Pandemic left young people behind warns World Health Organisation

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Pandemic hit young people hard, says WHO. Image: Wikimedia

The pandemic has profoundly affected young people, for whom lockdown measures have drastically reduced opportunities to learn, work and socialise, the World Health Organisation (WHO) has warned.

The toll it has taken on their mental health has been particularly heavy, compounded by a limited ability to make their voices heard. In addition, public discourse has often branded youth as main transmitters, or “super spreaders”, of the virus.

On top of the difficulties young people have faced, governments and health systems have struggled to meet their needs during the pandemic. This was the conclusion at the recent Policy Forum on Behavioural and Cultural Insights, which brought together Member States to discuss the impact of the pandemic on the Region’s youth.

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Dr Hans Henri P. Kluge, WHO Regional Director for Europe, spoke of the “immense gratitude” that young people deserved from the public health sector and wider society for their sacrifices over the last 16 months. He highlighted the importance of creating meaningful engagement with young people, noting that, “if we are to take young people’s experiences and well-being seriously, we must take youth participation seriously”.

Marius Schlageter, Vice-President of the German Federal Youth Council, called for the recognition of young people as a marginalized demographic.

“They are unable to vote and run for office, so they are not represented in our democracy. Therefore, a special effort needs to be made to recognize the needs of young people within policy,” he said.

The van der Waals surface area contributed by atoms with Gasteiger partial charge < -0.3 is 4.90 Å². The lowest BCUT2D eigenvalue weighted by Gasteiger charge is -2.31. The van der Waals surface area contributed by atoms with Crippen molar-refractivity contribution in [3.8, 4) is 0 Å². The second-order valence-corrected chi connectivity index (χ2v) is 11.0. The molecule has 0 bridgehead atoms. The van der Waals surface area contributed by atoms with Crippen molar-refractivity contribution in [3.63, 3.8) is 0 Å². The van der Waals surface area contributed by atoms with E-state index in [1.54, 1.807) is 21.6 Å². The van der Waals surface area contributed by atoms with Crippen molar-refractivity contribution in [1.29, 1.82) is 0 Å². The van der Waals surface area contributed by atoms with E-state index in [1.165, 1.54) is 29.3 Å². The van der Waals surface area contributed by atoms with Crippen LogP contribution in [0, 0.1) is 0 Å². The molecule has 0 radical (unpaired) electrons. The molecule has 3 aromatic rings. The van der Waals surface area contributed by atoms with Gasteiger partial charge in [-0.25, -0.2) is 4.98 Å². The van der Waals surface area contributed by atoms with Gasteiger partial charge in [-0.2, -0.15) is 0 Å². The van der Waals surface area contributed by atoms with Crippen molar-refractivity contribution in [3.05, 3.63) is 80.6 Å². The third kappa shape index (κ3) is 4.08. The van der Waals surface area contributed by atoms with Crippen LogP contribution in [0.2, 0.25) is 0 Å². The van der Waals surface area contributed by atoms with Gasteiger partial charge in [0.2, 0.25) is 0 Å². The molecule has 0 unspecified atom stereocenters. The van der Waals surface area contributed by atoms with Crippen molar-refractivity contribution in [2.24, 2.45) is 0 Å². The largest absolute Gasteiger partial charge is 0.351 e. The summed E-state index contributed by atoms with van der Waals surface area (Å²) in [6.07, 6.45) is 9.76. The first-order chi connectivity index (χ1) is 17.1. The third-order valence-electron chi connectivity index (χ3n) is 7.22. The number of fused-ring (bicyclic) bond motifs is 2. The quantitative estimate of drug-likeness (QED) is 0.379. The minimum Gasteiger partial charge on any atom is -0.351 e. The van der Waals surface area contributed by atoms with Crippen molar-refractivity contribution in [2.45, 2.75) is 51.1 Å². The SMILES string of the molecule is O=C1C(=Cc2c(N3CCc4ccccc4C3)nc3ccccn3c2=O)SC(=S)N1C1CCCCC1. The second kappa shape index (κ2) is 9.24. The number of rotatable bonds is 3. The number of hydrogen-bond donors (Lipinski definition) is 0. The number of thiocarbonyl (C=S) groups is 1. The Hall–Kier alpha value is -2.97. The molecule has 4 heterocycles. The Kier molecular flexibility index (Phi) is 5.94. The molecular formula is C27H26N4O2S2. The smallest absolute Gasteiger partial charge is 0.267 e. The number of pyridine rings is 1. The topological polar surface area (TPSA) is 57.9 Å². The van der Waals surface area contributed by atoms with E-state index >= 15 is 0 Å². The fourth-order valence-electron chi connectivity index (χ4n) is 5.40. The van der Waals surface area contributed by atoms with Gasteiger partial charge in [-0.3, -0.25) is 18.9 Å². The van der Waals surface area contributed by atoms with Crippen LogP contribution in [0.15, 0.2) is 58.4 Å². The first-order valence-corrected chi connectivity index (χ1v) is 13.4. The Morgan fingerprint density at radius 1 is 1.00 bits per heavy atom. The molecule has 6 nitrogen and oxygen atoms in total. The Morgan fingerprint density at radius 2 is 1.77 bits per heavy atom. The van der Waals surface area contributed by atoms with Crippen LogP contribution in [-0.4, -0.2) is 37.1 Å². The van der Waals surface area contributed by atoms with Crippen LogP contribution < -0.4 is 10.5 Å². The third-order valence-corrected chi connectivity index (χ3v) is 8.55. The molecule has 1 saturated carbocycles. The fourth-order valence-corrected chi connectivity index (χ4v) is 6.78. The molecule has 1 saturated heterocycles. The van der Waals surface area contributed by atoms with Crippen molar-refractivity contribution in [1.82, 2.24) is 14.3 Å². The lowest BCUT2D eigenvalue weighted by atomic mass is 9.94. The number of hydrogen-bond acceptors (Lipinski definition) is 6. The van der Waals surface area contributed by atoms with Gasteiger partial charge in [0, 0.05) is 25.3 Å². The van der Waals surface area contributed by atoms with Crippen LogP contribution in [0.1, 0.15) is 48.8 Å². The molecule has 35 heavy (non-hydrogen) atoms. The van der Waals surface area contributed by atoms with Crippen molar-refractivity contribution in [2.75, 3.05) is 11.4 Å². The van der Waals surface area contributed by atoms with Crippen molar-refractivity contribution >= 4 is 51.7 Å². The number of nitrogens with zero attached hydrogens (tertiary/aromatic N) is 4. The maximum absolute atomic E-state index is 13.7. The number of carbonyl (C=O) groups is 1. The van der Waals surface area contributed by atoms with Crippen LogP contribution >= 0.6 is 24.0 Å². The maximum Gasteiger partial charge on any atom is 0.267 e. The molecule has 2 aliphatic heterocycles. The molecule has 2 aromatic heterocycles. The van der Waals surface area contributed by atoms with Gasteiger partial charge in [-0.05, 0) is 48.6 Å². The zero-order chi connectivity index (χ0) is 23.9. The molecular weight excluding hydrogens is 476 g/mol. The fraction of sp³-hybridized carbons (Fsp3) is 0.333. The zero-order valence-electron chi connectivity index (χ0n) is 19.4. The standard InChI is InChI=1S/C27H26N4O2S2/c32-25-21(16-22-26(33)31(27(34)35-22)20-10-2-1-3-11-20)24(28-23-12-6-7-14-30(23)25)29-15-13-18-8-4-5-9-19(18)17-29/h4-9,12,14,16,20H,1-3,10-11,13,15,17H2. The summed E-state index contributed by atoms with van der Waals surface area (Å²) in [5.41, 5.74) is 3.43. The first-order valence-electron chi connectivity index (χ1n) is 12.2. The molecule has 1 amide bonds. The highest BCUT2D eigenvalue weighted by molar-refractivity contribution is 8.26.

The participation of young people in decision-making is crucial to ensuring that health officials can deliver the very best, targeted youth welfare interventions. This is especially important regarding access to services like mental health support. Examples of ways to hear from young people were shared at the policy forum, ranging from surveys and social media engagement to direct engagement with marginalized young people and the inclusion of youth groups in the policy process itself, he added.

The Policy Forum on Behavioural and Cultural Insights was established in 2020 to facilitate discussion between countries about the Covid-19 pandemic response and has been running regularly since December last year. The event was organized by the WHO European Region’s Behavioural and Cultural Insights unit and Emergencies Programme.


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Deirdre Tynan is an award-winning journalist who enjoys bringing the best in news reporting to Spain’s largest English-language newspaper, Euro Weekly News. She has previously worked at The Mirror, Ireland on Sunday and for news agencies, media outlets and international organisations in America, Europe and Asia. A huge fan of British politics and newspapers, Deirdre is equally fascinated by the political scene in Madrid and Sevilla. She moved to Spain in 2018 and is based in Jaen.

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